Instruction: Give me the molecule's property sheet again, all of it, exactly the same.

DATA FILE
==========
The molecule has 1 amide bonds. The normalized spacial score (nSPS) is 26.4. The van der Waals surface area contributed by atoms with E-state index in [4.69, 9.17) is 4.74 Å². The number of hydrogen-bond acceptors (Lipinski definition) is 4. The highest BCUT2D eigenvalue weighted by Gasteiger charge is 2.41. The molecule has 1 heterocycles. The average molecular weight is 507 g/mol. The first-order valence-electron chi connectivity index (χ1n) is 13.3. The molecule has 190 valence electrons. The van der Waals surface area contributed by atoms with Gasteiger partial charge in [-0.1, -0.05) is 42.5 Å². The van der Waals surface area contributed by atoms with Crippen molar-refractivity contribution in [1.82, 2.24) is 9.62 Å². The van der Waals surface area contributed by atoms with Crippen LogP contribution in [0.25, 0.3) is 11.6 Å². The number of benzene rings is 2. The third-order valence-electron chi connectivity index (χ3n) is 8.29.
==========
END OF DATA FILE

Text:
The molecule has 1 amide bonds. The normalized spacial score (nSPS) is 26.4. The van der Waals surface area contributed by atoms with E-state index in [4.69, 9.17) is 4.74 Å². The number of hydrogen-bond acceptors (Lipinski definition) is 4. The highest BCUT2D eigenvalue weighted by Gasteiger charge is 2.41. The molecule has 1 heterocycles. The average molecular weight is 507 g/mol. The first-order valence-electron chi connectivity index (χ1n) is 13.3. The molecule has 190 valence electrons. The van der Waals surface area contributed by atoms with Gasteiger partial charge in [-0.1, -0.05) is 42.5 Å². The van der Waals surface area contributed by atoms with Crippen molar-refractivity contribution in [1.82, 2.24) is 9.62 Å². The van der Waals surface area contributed by atoms with Crippen LogP contribution in [0.25, 0.3) is 11.6 Å². The number of benzene rings is 2. The third-order valence-electron chi connectivity index (χ3n) is 8.29.